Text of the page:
Clare was travelling with her daughter Lotte, who was six at the time, and she was keen for Lotte to meet my three-year-old daughter, Daisy. My partner brought Daisy in her ballet class tutu to the hotel at the wharf where Clare was staying with her partner, Bob, who she had met while researching her books. Bob was a police sergeant and rescue diver – the character of police diver, Phoebe (Flea) Marley is inspired by him. Bob is twinkly, charming and we instantly felt we had known him forever. Daisy performed arabesques for Clare, and Clare and Lotte did a dance for us in return. My partner likes to dive and so he enjoyed his conversation with both Clare and Bob.
Over the years, Clare and I continued our correspondence. We shared our feelings on parenting, our creative successes and disappointments (in my case!) and she was always there for me. Whether it was offering to do a blurb for my books, giving me industry advice, or just sharing our very different lives on opposite sides of the planet. Clare was incredibly successful with her books, selling well over a million copies and I was a mid-list author. My Poet’s Cottage in particular had done extremely well overseas, nowhere near the sales Clare achieved, but Clare was interested in the person, rather than how many books sold. Clare even turned my daughter, Daisy into a character in her book, Skin.
In 2017, my family travelled to England and we reunited in Avebury with Clare and Bob. We often speak about this being a perfect day. I remember gazing at the stones, seeing the vivid crayon-blue spring sky, the golden yellow rapseed, sheep birthing lambs and the Avebury wishing trees. Clare laughed with Daisy as they strolled, and I thought, ‘This is the most amazingly perfect day.’ Daisy, now 12, thought Clare was the coolest mother ever as Clare and her attracted tutting disapproval in a cafe for snorting like pigs. Clare could be hysterically funny.
Clare was disappointed when I first told her I was doing my Diploma of Energetic Healing in 2020 . ‘What about your writing? You should be focusing on your book. You can’t give up. You’re too good,’ she protested. I felt however, driven to do the course. A lot of my family had developed severe health conditions. Several people were close to death around me. I’m grateful I did it now, as I also studied my Masters of Reiki, which helped Clare throughout the last seven months.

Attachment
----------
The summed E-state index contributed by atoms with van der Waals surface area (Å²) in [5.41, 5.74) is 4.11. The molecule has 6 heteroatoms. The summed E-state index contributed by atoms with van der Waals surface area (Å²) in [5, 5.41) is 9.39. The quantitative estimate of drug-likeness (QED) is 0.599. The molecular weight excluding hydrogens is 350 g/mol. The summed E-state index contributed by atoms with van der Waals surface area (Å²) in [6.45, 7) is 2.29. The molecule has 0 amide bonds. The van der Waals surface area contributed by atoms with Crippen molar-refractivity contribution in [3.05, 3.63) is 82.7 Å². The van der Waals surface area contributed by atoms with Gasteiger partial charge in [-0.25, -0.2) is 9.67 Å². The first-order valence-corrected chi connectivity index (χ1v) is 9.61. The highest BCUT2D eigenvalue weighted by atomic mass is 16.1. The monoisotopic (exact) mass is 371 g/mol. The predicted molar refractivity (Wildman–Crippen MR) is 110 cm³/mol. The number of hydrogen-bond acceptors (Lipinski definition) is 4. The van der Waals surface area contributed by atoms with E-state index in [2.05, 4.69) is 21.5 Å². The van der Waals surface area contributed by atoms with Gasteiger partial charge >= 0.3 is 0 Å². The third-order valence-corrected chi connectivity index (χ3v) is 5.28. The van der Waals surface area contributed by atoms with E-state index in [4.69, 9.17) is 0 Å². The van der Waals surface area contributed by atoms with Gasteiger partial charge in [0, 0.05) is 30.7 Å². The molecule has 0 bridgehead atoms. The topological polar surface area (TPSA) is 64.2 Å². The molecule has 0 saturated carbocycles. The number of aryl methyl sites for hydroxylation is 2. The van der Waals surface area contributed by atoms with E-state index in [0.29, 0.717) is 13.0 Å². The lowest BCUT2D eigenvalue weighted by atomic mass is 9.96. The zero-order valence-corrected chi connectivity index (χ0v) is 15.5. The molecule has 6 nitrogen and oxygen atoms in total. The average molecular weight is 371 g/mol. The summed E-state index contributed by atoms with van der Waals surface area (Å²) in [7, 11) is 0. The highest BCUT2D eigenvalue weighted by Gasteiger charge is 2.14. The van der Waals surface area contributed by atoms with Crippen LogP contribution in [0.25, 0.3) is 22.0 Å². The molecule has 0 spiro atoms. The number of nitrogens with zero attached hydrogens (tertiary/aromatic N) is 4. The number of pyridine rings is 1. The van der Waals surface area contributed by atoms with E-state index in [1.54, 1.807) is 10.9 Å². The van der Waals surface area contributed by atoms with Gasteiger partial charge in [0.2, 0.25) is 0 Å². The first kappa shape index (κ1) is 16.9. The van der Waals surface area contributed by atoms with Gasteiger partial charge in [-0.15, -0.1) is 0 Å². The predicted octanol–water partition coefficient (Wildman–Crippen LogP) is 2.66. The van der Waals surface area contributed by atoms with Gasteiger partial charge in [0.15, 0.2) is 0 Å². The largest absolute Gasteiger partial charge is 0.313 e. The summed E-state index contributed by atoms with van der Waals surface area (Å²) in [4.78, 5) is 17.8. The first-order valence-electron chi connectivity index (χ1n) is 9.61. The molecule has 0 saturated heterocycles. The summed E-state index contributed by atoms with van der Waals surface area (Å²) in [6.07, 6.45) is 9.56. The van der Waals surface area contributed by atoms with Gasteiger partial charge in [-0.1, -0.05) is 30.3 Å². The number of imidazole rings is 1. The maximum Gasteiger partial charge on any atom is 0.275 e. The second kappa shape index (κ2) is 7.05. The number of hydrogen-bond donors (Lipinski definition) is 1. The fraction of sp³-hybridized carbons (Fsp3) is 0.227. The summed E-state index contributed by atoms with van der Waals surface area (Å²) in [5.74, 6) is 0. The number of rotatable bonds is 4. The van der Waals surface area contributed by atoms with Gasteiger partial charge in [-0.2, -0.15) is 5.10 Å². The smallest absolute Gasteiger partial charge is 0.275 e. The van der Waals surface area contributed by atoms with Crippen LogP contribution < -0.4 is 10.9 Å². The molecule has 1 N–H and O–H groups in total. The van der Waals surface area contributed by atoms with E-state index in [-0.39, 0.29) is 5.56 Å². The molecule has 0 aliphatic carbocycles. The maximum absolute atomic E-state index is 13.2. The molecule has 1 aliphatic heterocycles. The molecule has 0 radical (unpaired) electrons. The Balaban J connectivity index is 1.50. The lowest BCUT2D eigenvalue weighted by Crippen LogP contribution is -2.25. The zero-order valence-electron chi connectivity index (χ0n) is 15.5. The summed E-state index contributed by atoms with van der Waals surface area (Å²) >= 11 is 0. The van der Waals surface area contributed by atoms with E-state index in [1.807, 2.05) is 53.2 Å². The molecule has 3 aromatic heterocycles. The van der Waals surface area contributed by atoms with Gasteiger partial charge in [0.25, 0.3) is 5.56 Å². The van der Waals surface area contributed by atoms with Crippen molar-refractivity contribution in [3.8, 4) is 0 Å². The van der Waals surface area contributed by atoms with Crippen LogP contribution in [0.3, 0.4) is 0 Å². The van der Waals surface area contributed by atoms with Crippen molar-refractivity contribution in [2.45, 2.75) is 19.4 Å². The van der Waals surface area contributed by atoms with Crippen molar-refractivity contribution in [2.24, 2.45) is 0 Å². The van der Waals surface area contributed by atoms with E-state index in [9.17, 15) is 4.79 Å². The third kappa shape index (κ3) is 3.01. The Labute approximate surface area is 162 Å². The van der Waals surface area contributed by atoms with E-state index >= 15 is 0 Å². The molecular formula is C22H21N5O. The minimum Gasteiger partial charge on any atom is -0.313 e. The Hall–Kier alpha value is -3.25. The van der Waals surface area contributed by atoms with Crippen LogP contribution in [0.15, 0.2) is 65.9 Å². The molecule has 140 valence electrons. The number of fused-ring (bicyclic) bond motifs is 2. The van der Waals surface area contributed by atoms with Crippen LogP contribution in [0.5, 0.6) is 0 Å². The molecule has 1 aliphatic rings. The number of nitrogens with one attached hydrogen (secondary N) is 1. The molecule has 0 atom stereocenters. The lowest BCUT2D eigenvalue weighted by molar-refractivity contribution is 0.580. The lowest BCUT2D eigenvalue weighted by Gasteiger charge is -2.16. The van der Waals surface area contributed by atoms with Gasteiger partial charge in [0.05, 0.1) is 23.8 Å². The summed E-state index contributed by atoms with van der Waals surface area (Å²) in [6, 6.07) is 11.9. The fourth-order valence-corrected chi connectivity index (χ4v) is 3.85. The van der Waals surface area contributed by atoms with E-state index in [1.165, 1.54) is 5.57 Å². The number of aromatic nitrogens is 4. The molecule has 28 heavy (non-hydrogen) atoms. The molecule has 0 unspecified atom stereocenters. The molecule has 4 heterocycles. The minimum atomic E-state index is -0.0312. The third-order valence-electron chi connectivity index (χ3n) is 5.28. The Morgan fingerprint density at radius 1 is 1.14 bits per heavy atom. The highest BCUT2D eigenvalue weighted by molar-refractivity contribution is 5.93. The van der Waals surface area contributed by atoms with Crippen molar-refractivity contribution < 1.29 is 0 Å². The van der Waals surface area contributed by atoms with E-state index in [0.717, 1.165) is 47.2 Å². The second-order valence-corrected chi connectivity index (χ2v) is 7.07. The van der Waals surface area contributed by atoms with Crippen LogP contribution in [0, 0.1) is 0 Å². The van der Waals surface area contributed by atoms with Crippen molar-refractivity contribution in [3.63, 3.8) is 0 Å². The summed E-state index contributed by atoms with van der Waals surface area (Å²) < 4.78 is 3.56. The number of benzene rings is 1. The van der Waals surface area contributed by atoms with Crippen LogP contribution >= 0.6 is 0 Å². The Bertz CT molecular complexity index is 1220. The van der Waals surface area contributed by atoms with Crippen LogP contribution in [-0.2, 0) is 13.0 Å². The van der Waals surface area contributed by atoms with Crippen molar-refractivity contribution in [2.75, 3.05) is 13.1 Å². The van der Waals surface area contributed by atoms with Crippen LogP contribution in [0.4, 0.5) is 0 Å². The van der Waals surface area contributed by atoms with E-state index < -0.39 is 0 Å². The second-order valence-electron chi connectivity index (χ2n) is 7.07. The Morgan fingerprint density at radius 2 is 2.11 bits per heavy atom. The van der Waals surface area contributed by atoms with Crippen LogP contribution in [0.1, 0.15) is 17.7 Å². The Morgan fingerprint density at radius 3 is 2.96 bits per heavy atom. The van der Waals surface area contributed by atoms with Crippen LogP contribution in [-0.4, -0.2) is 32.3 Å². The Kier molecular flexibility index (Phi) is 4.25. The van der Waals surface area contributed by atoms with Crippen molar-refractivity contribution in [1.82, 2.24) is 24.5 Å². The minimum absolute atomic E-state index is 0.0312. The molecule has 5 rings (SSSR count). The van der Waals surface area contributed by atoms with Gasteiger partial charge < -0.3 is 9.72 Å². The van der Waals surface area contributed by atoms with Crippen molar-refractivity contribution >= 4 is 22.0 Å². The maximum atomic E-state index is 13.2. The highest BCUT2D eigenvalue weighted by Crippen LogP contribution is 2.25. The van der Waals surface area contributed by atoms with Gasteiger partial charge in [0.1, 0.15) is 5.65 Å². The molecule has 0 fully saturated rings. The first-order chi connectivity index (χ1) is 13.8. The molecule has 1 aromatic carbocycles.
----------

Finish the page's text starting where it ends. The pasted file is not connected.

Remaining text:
I love all of Clare’s books but if I had to pick a favourite it would be Tokyo (Devil of Nanking in the US) as it displayed what crime/thriller fiction was capable of. It was an incredibly courageous work. I also really enjoyed her standalones, such as Hanging Hill and Pig Island. The Treatment remains the most disturbing book I’ve ever read.
It was a privilege to be Clare’s friend. We had the chance to tell each other of how we loved each other many times before she died. Plenty of people don’t have that grace. I’m proud she wasn’t afraid to change direction and write the book that she really wanted to write. I’m very much looking forward to her speculative fiction novel The Book of Sand to be published in 2022 under her pseudonym, Theo Clare
I am grateful I got to share the joy of her marriage to her soulmate Bob in January and that she’s no longer suffering in her physical body. All my love to Lotte, Bob and anyone reading this who knew and loved her. Clare was courageous, idiosyncratic, intelligent, dazzling, light-filled. She was as beautiful, pure and giving as a rose.
I will always miss her.
photo credit via Whole Beauty by Shiva Rose